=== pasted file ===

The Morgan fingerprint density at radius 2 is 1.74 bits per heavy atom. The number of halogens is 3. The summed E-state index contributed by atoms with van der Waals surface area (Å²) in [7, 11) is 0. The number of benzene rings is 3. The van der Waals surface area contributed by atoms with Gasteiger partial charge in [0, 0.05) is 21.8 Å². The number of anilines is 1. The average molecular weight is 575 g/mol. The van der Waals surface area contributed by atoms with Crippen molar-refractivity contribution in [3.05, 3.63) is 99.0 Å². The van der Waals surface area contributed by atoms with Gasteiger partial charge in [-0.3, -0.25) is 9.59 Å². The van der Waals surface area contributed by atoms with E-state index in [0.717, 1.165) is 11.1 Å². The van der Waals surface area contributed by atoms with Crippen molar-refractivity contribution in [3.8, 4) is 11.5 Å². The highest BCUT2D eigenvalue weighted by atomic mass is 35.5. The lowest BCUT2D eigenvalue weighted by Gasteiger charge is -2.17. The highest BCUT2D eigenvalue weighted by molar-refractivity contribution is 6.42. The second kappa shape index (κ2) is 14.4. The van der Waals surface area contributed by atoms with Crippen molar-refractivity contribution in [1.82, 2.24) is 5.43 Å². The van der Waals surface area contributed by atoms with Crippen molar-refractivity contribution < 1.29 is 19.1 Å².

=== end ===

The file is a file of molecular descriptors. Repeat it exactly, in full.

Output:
The Morgan fingerprint density at radius 2 is 1.74 bits per heavy atom. The number of halogens is 3. The summed E-state index contributed by atoms with van der Waals surface area (Å²) in [7, 11) is 0. The number of benzene rings is 3. The van der Waals surface area contributed by atoms with Gasteiger partial charge in [0, 0.05) is 21.8 Å². The number of anilines is 1. The average molecular weight is 575 g/mol. The van der Waals surface area contributed by atoms with Crippen molar-refractivity contribution in [3.05, 3.63) is 99.0 Å². The van der Waals surface area contributed by atoms with Gasteiger partial charge in [-0.3, -0.25) is 9.59 Å². The van der Waals surface area contributed by atoms with E-state index in [0.717, 1.165) is 11.1 Å². The van der Waals surface area contributed by atoms with Crippen molar-refractivity contribution in [3.8, 4) is 11.5 Å². The highest BCUT2D eigenvalue weighted by atomic mass is 35.5. The lowest BCUT2D eigenvalue weighted by Gasteiger charge is -2.17. The highest BCUT2D eigenvalue weighted by molar-refractivity contribution is 6.42. The second kappa shape index (κ2) is 14.4. The van der Waals surface area contributed by atoms with Crippen molar-refractivity contribution in [1.82, 2.24) is 5.43 Å². The van der Waals surface area contributed by atoms with Crippen molar-refractivity contribution < 1.29 is 19.1 Å².